Interior Scroll, 1975 by Carolee Schneemann..

»The Library«, 2010 with 590 soviet books by Rossella Biscotti.

»Home Detention«, 2009 by Eva Kotátková.

“Thank You for A Lovely Time”, 2010 by Ama Saru & Hsiao Chen. Books, clock hands, book stands.

»A Room of One’s Own/A Thousand Libraries«, 2006, is a compilation of all the marginal notes made by readers in the Swedish library copies of Virginia Woolf ’s 1929 pamphlet A Room of One’s Own. By Kajsa Dahlberg.

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»Untitled (Reference Library)«, 2010 by Lance Wakeling. The artist uses an internet-based trophy-making service to create trophies, one for each book he read in 2010.


Installation view of “Elective Affinities/The truth of masks & tables of affinities”, 2002 by Ana Torfs.

»Tapis de lecture«, 2000–2007 by Dominique Gonzalez-Foerster .


“Gigantic Intervention”, 2004 by Carlos Motta presents a stack of paper. Each sheet of the stack holds a different photograph from top news stories .

»Pieta« from ascii history of art fot the blind by Vuk Ćosić.


“Night Stand” from the series “Library” by Brandon Lattu.

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“Speaker’s Corner” – Various rhetorical proffessionals reading the artist’s script for a speech at the opening of the Busan Biennale. By Yang Haegue.

“Ladies and Gentlemen, my name is Yang Haegue, and I would like to welcome you warmly to our Busan Biennale. Sometimes we have an impression that an art exhibition might become a presentation of ability, overflowing with mannerism. Sometimes I ask to myself whether nowadays art is nothing but a rich menu of visual experiences like a sports festival advocating the slogan „higher, faster, and farther“, or whether the artist is no more than a modernist-progressive who does his best to present only something good in the name of ‘artistic creation’. So, here in front of you, I would like to share my opinions and feelings about my creative activities and life that I can express as a young artist. The reason why I insist on doing this in this place is that the form of the exhibition seems to have been unable to represent life and everydayness veraciously and actively, though they are inseparable from the artist’s creation and always function as an mirror to reflect the life of his own as well. Be them positive or negative, be them beautiful or heartbreaking, the emotions and impressions that I have got in my everyday life have been the fundamental source of my work and provided motifs and contents to it. The indigent, necessitous life brings forth a content related to destitute and poverty, and the days with strong experiences and impressions about the people and events around me produce more appealing works. Of course, like those of other ordinary people, my personal daily lives are mainly composed of simple observations and experiences, far from a succession of great marvelous ones. Everything, however, that I receive from people as well as my surroundings constitutes the basis of my art. Here, one might ask where the exclusive realm peculiar to art is, and where the true creativity of the artist is located. I think that the answer depends on how we define what the finished work is. Unfortunately, the practical problems and worries many artists share with one another everyday are left behind the curtains by the cause of ‘artistic creation’. Similarly, big or small ideas emerging from seemingly unartistic reflections and anguishes are just looked upon as mere informal episodes. These stories and scenes ‘behind the curtains’ have held my interest and affection. And here, I cannot help asking a question in return whether it is a too narrow definition of art if it assimilates all of them only from the plastic point of view. I feel the necessity of artistic attempts and experiments to enlarge the realm of art and to generate new experiences and reflections in everyday life. (….) Today, I could have made a lengthy speech again under the pretext of ‘art’, taking a great deal of your time. One of you might wonder where, then, my work is at all. I am afraid that I cannot but return disappointment mingled with a slight sense of betrayal or dubiety to you, rather than show some original imaginations and ideas resulting form a certain gift, or a novel spectacle. But it is the privilege in the name of art that gave me today’s opportunity. This Speaker’s Corner owed its existence to it. So, I would like to ascribe your unsatisfied expectations and my emotions of gratitude toward who I do not know only exclusively to art. Thank you for listening to me today.”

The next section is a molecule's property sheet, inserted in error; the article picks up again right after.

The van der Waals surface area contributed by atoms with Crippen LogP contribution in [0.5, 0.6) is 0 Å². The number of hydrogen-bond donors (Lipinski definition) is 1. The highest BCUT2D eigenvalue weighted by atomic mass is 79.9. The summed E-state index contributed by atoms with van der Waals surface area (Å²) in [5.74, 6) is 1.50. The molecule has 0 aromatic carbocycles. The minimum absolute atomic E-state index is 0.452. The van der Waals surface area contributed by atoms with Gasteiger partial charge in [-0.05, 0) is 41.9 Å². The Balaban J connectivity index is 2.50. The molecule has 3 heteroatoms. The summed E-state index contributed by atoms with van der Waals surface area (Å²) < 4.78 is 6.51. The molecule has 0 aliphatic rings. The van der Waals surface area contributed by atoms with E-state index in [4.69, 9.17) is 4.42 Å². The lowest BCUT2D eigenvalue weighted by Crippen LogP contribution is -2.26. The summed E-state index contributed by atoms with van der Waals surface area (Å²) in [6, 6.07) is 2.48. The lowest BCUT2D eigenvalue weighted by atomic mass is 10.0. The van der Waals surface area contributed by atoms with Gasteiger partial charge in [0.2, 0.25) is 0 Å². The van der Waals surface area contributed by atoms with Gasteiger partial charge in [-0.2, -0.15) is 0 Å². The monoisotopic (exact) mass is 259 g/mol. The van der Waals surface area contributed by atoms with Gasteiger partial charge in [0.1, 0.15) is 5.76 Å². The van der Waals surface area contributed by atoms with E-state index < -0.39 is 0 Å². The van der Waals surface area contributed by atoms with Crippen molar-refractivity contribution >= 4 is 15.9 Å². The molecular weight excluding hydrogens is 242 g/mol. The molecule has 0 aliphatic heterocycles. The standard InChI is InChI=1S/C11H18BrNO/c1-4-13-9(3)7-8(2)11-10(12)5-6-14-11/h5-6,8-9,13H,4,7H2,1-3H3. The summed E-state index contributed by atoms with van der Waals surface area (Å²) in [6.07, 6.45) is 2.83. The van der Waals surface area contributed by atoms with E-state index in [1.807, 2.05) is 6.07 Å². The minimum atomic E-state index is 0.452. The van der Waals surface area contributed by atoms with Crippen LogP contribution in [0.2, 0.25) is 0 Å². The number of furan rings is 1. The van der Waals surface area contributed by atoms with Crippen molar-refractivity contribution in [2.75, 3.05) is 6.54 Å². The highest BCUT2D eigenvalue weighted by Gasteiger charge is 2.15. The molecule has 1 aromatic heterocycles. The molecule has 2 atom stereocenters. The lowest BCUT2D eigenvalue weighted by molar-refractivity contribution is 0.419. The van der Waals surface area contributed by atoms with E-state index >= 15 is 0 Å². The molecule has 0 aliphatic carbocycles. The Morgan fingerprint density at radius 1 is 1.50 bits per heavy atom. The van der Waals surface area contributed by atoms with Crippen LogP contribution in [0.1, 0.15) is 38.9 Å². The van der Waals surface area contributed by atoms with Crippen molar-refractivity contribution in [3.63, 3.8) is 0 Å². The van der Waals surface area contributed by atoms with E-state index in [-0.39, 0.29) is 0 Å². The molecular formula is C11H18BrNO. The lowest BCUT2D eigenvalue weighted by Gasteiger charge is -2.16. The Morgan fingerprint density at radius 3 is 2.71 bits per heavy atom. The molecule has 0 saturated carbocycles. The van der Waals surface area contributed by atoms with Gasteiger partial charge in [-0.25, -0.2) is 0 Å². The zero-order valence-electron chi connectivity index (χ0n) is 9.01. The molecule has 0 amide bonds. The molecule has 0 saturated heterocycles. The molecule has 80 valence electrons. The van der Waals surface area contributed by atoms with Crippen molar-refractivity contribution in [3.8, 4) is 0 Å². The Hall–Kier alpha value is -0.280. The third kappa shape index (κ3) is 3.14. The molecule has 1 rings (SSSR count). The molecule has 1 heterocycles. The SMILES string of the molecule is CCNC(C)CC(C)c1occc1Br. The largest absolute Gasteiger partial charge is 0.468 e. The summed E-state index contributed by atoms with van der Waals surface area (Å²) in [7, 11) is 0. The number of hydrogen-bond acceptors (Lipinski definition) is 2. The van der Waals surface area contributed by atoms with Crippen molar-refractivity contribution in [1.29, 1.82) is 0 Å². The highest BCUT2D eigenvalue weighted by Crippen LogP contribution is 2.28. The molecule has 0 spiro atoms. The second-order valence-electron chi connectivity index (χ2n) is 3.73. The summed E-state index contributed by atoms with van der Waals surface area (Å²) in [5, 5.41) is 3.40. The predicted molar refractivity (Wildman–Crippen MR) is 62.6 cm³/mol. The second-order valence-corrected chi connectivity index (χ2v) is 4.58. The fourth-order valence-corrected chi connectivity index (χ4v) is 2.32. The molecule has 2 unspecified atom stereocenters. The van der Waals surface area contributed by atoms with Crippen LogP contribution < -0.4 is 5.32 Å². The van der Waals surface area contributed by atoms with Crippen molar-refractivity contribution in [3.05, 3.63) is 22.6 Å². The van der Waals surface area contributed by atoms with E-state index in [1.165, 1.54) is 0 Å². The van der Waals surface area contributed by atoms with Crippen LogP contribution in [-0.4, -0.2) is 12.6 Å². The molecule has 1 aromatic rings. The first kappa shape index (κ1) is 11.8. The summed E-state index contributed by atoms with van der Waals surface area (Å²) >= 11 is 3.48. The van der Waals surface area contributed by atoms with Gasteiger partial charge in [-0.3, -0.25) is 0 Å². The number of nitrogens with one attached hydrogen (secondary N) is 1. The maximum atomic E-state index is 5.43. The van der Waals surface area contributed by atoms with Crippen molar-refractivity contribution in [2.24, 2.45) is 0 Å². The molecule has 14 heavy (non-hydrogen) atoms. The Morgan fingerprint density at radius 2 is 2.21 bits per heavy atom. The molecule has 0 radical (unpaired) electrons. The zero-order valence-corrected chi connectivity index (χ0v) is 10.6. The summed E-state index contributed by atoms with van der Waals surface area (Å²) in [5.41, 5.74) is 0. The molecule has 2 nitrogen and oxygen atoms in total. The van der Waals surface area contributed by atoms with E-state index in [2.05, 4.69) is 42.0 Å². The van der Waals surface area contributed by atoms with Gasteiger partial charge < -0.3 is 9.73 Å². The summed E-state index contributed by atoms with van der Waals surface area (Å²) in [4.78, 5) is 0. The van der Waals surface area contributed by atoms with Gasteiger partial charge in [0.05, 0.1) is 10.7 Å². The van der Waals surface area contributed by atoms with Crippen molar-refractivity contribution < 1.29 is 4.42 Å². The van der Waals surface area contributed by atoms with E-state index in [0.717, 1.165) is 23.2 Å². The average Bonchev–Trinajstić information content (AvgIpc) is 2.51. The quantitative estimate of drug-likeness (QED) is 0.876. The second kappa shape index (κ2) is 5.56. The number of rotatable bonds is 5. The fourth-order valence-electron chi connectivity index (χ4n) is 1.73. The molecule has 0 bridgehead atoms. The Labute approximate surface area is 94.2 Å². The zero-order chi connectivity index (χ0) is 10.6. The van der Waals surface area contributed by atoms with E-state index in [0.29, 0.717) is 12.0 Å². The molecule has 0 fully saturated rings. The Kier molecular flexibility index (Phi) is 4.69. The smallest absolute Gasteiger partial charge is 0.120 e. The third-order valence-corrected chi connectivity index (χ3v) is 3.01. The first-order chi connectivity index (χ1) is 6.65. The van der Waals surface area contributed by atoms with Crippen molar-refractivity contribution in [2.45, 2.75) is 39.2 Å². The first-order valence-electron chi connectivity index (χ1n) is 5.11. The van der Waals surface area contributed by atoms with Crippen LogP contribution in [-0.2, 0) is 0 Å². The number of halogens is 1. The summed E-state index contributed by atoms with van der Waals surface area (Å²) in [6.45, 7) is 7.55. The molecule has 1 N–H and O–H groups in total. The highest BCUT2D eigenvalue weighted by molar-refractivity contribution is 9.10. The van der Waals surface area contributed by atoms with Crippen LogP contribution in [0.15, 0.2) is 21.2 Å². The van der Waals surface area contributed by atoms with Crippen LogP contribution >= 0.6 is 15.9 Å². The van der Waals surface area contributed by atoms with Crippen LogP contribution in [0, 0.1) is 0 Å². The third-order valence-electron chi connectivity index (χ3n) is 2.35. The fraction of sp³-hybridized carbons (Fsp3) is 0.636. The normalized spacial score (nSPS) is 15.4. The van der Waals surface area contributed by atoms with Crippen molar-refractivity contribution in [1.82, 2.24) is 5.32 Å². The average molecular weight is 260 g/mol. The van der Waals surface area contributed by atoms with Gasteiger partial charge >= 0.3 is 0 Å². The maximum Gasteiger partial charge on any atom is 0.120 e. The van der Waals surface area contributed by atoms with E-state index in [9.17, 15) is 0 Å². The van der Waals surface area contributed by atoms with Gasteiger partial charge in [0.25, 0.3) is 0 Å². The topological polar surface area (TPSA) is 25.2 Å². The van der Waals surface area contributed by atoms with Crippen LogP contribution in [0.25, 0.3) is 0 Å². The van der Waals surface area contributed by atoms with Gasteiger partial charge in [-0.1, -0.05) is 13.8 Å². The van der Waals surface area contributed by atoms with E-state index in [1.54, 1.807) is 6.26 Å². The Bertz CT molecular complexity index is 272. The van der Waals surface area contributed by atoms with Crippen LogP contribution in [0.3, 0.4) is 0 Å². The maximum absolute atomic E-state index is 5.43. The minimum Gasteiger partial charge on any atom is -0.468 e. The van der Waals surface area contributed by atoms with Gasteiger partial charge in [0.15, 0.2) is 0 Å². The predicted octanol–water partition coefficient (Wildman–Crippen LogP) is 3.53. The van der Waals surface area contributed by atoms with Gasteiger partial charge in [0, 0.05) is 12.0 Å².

“The Problem of Possible Redemption” by Harrell Fletcher is a video adaptation of James Joyce’s Ulysses shot at the Parkville Senior Center, Connecticut, with the seniors reading the lines from cue cards.

»Cars« by David Michael Clarke.


“Living Books” by Christian Hortulany at Soho in Ottakring.


Lesewald” by Katharina Lackner.


Marshall McLuhan’s legendary interview on the Dick Cavett Show in December 1970.